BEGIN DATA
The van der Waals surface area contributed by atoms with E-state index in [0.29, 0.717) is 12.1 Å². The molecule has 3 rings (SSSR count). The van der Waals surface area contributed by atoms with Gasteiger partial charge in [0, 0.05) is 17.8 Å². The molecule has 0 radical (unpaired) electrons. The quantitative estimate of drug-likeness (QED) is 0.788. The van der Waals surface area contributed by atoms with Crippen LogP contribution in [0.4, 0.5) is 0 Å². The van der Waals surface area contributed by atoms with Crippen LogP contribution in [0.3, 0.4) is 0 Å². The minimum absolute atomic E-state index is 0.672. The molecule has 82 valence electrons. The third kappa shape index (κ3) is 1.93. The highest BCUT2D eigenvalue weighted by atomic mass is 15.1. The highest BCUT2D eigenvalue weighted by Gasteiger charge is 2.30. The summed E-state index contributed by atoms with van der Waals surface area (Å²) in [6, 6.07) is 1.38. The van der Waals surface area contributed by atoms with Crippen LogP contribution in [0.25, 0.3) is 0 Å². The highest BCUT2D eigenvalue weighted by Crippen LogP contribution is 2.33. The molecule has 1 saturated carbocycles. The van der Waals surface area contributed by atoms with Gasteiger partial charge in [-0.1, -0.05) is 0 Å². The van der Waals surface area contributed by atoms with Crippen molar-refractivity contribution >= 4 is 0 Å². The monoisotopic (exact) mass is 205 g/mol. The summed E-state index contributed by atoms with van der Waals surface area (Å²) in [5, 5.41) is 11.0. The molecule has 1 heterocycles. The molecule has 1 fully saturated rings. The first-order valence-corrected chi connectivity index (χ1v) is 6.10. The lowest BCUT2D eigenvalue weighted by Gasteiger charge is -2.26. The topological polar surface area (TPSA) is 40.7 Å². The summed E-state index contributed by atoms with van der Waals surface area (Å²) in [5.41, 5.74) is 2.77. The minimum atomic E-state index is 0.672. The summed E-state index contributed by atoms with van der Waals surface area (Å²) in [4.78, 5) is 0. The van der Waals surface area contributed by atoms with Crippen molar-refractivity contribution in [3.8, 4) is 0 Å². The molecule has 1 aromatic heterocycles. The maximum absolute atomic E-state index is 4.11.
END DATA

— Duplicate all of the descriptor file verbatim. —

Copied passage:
The van der Waals surface area contributed by atoms with E-state index in [0.29, 0.717) is 12.1 Å². The molecule has 3 rings (SSSR count). The van der Waals surface area contributed by atoms with Gasteiger partial charge in [0, 0.05) is 17.8 Å². The molecule has 0 radical (unpaired) electrons. The quantitative estimate of drug-likeness (QED) is 0.788. The van der Waals surface area contributed by atoms with Crippen LogP contribution in [0.4, 0.5) is 0 Å². The van der Waals surface area contributed by atoms with Crippen LogP contribution in [0.3, 0.4) is 0 Å². The minimum absolute atomic E-state index is 0.672. The molecule has 82 valence electrons. The third kappa shape index (κ3) is 1.93. The highest BCUT2D eigenvalue weighted by atomic mass is 15.1. The highest BCUT2D eigenvalue weighted by Gasteiger charge is 2.30. The summed E-state index contributed by atoms with van der Waals surface area (Å²) in [6, 6.07) is 1.38. The van der Waals surface area contributed by atoms with Crippen LogP contribution in [0.25, 0.3) is 0 Å². The highest BCUT2D eigenvalue weighted by Crippen LogP contribution is 2.33. The molecule has 1 saturated carbocycles. The van der Waals surface area contributed by atoms with Gasteiger partial charge in [-0.1, -0.05) is 0 Å². The van der Waals surface area contributed by atoms with Crippen molar-refractivity contribution >= 4 is 0 Å². The monoisotopic (exact) mass is 205 g/mol. The summed E-state index contributed by atoms with van der Waals surface area (Å²) in [5, 5.41) is 11.0. The molecule has 1 heterocycles. The molecule has 1 fully saturated rings. The first-order valence-corrected chi connectivity index (χ1v) is 6.10. The lowest BCUT2D eigenvalue weighted by Gasteiger charge is -2.26. The topological polar surface area (TPSA) is 40.7 Å². The summed E-state index contributed by atoms with van der Waals surface area (Å²) in [5.41, 5.74) is 2.77. The minimum atomic E-state index is 0.672. The summed E-state index contributed by atoms with van der Waals surface area (Å²) in [4.78, 5) is 0. The van der Waals surface area contributed by atoms with Crippen molar-refractivity contribution in [3.8, 4) is 0 Å². The molecule has 1 aromatic heterocycles. The maximum absolute atomic E-state index is 4.11.